If you have been injured in an accident which is the fault of another and you have health insurance benefits you should be aware that the legal landscape has been changing in favor of the health insurance companies. This blog is more of a heads up rather than a full legal treatise. In other words, it is putting you on notice rather than fully informing you of your obligations to your health insurance company.
1. If you have Medicare or Medicaid there is a detailed and somewhat cumbersome process in terms of reimbursing any payments that they have made on your behalf. If you do not make proper reimbursements it is possible that they can come after you and also your attorney and perhaps even the insurance company of the tortfeasor.
2. If you are self-insured, and sometimes that is not obvious because it seems like an insurance company is administering the self-insurance plan, you are likely required to pay back 100% of any benefits that they paid. A recent Supreme Court case, U.S. Airways, Inc. v. McCutchen, 2013 WL 1567371 (2013), was a unanimous decision where the Court ruled that equitable principles (e.g., the Made Whole Doctrine and Common Fund Doctrine) cannot override the clear terms of an ERISA Plan requiring reimbursement. If you have a Employee Retirement Income Security Act health insurance plan, you should consider this when resolving your case.
3. If you are not self-insured and you are health insurance is provided by a payor as defined by the Maryland code which I include for your convenience below, generally the subrogation amount is reduced by the same percentage as the attorney fees. In other words, if the payor is claiming $6000 as subrogation that $6000 would be reduced by the percentage attorneys fees (for arguments sake let's say the attorney receives one third of the award) that would reduce the subrogation claim to $4000. Sometimes a payor will argue that they are controlled by federal law which supersedes state law. As you can see this can get somewhat complicated. You should at least be aware of it.
What I find particularly interesting is that the payor has no obligation to advise you that you have the right to have the subrogation amount reduced. Look at the statute below and you will see that in Maryland, "no obligation to advise.-A payor has no obligation to advise an injured person or an attorney for the injured person of the injured person's right to reduction of the subrogation claim described..." In other words, the insurance company is legally allowed to hide the ball from you.
When choosing your personal injury attorney choose one who is aware of the various pitfalls that are part of the case.
Health Gen. Article Section 19-132 Defines Payor As Follows:
(m) Payor. -- "Payor" means:
(1) A health insurer or nonprofit health service plan that holds a certificate of authority and provides health insurance policies or contracts in the State in accordance with this article or the Insurance Article;
(2) A health maintenance organization that holds a certificate of authority in the State; or
(3) For the purposes of this Part III of this subtitle only, a person that is registered as an administrator under Title 8, Subtitle 3 of the Insurance Article.
Courts and Judicial Proceedings 11-112 addresses reduction in subrogation claims by the health insurance company. More specifically:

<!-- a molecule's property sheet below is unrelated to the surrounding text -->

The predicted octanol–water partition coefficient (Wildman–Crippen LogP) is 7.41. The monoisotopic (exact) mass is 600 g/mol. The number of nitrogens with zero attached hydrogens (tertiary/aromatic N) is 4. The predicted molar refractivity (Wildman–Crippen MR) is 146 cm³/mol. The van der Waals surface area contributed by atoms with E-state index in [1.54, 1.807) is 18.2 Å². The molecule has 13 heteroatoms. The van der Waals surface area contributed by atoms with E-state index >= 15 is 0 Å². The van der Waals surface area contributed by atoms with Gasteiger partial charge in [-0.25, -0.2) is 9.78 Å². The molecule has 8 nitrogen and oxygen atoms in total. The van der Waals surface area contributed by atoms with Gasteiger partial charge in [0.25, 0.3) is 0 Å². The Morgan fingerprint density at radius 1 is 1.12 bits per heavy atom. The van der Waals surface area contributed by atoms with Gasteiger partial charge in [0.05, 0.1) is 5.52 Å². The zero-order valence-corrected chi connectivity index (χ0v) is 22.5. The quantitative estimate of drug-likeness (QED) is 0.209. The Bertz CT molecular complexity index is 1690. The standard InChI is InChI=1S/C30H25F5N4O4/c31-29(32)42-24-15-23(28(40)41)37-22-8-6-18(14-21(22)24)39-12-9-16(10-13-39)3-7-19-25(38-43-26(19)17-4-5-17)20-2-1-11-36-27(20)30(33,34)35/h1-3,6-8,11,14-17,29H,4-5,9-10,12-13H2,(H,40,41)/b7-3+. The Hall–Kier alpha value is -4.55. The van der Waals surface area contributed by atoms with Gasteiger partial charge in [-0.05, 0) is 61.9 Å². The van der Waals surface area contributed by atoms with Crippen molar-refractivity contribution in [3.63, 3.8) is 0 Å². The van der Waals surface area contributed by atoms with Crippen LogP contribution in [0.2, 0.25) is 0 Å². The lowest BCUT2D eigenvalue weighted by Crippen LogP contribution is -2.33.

(a) "Payor" defined. -- In this section, "payor" has the same meaning stated in § 19-132 of the Health - General Article.
(b) Applicability of section. --
(1) Except as provided in paragraph (2) of this subsection, this section applies to any right of subrogation under a contract or applicable law for payment of health care benefits or services for an injured person paid or payable by a payor or under any system of self-insurance or indemnification for health care expenses, if the amount of the subrogee's claim as determined under subsection (c) of this section is voluntarily paid by the injured person from the injured person's recovery in a claim for personal injury.
(2) This section does not apply to a voluntary reduction of a subrogation claim by a payor that exceeds the reduction of the subrogation claim described in subsection (c) of this section.
(c) Reduction related to attorney's fees incurred. --
(1) Unless a subrogee files a petition to intervene in the personal injury action and is independently represented by counsel, in a subrogation claim arising out of a claim for personal injury, the amount permitted to be recovered by a payor for health care benefits or services paid or payable on behalf of the injured person shall be reduced by the amount that is determined by:
(i) Subject to paragraph (2) of this subsection, dividing the amount of the total recovery in the claim for personal injury into the total amount of the attorney's fees incurred by the injured person for services rendered in connection with the injured person's claim; and
(ii) Multiplying the result under subparagraph (i) of this paragraph by the amount of the payor's subrogation claim.
(2) The percentage under paragraph (1)(i) of this subsection may not exceed one-third.
(d) No obligation to advise. -- A payor has no obligation to advise an injured person or an attorney for the injured person of the injured person's right to a reduction of the subrogation claim described in subsection (c) of this section.
(e) Certification regarding fees incurred. -- On written request by a payor, an injured person or an attorney for the injured person who demands a reduction of the subrogation claim described in subsection (c) of this section shall provide the payor with a certification by the injured person that states the amount of the attorney's fees incurred by the injured person for services rendered in connection with the injured person's claim.